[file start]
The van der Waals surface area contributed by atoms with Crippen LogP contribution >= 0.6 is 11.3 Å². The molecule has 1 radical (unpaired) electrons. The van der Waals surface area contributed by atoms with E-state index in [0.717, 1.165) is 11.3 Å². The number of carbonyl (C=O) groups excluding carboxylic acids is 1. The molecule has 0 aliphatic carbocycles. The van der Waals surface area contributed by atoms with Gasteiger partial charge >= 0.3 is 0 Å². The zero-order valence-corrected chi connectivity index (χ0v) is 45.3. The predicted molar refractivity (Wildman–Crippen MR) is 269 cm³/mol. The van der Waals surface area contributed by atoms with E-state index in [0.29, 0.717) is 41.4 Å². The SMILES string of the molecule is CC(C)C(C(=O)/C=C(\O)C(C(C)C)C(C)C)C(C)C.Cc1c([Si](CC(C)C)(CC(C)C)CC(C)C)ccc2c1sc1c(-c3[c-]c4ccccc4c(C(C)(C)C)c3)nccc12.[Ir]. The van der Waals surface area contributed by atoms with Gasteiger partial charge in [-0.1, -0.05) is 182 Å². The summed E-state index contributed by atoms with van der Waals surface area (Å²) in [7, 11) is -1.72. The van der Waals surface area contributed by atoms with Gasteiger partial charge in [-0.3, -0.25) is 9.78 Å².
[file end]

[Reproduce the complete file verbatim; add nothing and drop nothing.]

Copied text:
The van der Waals surface area contributed by atoms with Crippen LogP contribution >= 0.6 is 11.3 Å². The molecule has 1 radical (unpaired) electrons. The van der Waals surface area contributed by atoms with E-state index in [0.717, 1.165) is 11.3 Å². The number of carbonyl (C=O) groups excluding carboxylic acids is 1. The molecule has 0 aliphatic carbocycles. The van der Waals surface area contributed by atoms with Gasteiger partial charge >= 0.3 is 0 Å². The zero-order valence-corrected chi connectivity index (χ0v) is 45.3. The predicted molar refractivity (Wildman–Crippen MR) is 269 cm³/mol. The van der Waals surface area contributed by atoms with E-state index in [0.29, 0.717) is 41.4 Å². The SMILES string of the molecule is CC(C)C(C(=O)/C=C(\O)C(C(C)C)C(C)C)C(C)C.Cc1c([Si](CC(C)C)(CC(C)C)CC(C)C)ccc2c1sc1c(-c3[c-]c4ccccc4c(C(C)(C)C)c3)nccc12.[Ir]. The van der Waals surface area contributed by atoms with Gasteiger partial charge in [-0.1, -0.05) is 182 Å². The summed E-state index contributed by atoms with van der Waals surface area (Å²) in [7, 11) is -1.72. The van der Waals surface area contributed by atoms with Gasteiger partial charge in [-0.3, -0.25) is 9.78 Å².